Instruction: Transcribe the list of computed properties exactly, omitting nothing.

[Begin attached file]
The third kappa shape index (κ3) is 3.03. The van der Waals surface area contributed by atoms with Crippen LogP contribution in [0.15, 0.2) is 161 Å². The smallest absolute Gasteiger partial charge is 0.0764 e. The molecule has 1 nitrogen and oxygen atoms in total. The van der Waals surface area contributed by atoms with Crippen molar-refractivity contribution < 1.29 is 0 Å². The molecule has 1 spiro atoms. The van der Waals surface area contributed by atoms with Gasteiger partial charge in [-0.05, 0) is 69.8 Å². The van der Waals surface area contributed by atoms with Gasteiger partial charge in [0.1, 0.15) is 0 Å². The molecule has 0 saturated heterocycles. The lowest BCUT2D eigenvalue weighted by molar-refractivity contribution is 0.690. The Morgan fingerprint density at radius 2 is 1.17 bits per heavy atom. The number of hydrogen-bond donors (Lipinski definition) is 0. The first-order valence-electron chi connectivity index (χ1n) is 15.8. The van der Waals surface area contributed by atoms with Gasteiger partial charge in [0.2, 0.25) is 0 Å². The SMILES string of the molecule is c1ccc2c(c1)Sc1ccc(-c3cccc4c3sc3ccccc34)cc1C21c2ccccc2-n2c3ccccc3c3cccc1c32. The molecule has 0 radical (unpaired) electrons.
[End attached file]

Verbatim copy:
The third kappa shape index (κ3) is 3.03. The van der Waals surface area contributed by atoms with Crippen LogP contribution in [0.15, 0.2) is 161 Å². The smallest absolute Gasteiger partial charge is 0.0764 e. The molecule has 1 nitrogen and oxygen atoms in total. The van der Waals surface area contributed by atoms with Crippen molar-refractivity contribution < 1.29 is 0 Å². The molecule has 1 spiro atoms. The van der Waals surface area contributed by atoms with Gasteiger partial charge in [-0.05, 0) is 69.8 Å². The van der Waals surface area contributed by atoms with Gasteiger partial charge in [0.1, 0.15) is 0 Å². The molecule has 0 saturated heterocycles. The lowest BCUT2D eigenvalue weighted by molar-refractivity contribution is 0.690. The Morgan fingerprint density at radius 2 is 1.17 bits per heavy atom. The number of hydrogen-bond donors (Lipinski definition) is 0. The first-order valence-electron chi connectivity index (χ1n) is 15.8. The van der Waals surface area contributed by atoms with Gasteiger partial charge in [0.2, 0.25) is 0 Å². The SMILES string of the molecule is c1ccc2c(c1)Sc1ccc(-c3cccc4c3sc3ccccc34)cc1C21c2ccccc2-n2c3ccccc3c3cccc1c32. The molecule has 0 radical (unpaired) electrons.